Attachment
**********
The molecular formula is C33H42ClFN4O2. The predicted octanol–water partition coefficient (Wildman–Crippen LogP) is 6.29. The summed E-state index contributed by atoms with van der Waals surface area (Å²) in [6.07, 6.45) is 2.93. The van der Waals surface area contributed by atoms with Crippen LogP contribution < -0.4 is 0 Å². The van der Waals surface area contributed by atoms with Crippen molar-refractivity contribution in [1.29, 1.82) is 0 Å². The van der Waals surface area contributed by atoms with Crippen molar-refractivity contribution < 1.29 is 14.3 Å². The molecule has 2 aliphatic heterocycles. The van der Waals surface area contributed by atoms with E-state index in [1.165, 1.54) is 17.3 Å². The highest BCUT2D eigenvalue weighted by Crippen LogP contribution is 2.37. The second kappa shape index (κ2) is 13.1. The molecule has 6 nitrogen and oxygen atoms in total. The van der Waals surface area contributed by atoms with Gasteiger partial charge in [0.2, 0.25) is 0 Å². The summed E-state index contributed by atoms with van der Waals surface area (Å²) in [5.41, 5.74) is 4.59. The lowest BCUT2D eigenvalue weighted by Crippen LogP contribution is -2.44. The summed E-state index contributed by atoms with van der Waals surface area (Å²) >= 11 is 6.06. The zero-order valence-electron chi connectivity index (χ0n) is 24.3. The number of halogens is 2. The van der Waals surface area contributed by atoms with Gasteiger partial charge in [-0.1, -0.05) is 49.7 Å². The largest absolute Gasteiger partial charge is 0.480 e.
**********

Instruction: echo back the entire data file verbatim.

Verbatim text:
The molecular formula is C33H42ClFN4O2. The predicted octanol–water partition coefficient (Wildman–Crippen LogP) is 6.29. The summed E-state index contributed by atoms with van der Waals surface area (Å²) in [6.07, 6.45) is 2.93. The van der Waals surface area contributed by atoms with Crippen LogP contribution < -0.4 is 0 Å². The van der Waals surface area contributed by atoms with Crippen molar-refractivity contribution in [1.29, 1.82) is 0 Å². The van der Waals surface area contributed by atoms with Crippen molar-refractivity contribution < 1.29 is 14.3 Å². The molecule has 2 aliphatic heterocycles. The van der Waals surface area contributed by atoms with E-state index in [1.165, 1.54) is 17.3 Å². The highest BCUT2D eigenvalue weighted by Crippen LogP contribution is 2.37. The second kappa shape index (κ2) is 13.1. The molecule has 6 nitrogen and oxygen atoms in total. The van der Waals surface area contributed by atoms with Gasteiger partial charge in [0.2, 0.25) is 0 Å². The summed E-state index contributed by atoms with van der Waals surface area (Å²) in [5.41, 5.74) is 4.59. The lowest BCUT2D eigenvalue weighted by Crippen LogP contribution is -2.44. The summed E-state index contributed by atoms with van der Waals surface area (Å²) >= 11 is 6.06. The zero-order valence-electron chi connectivity index (χ0n) is 24.3. The number of halogens is 2. The van der Waals surface area contributed by atoms with Gasteiger partial charge in [-0.1, -0.05) is 49.7 Å². The largest absolute Gasteiger partial charge is 0.480 e.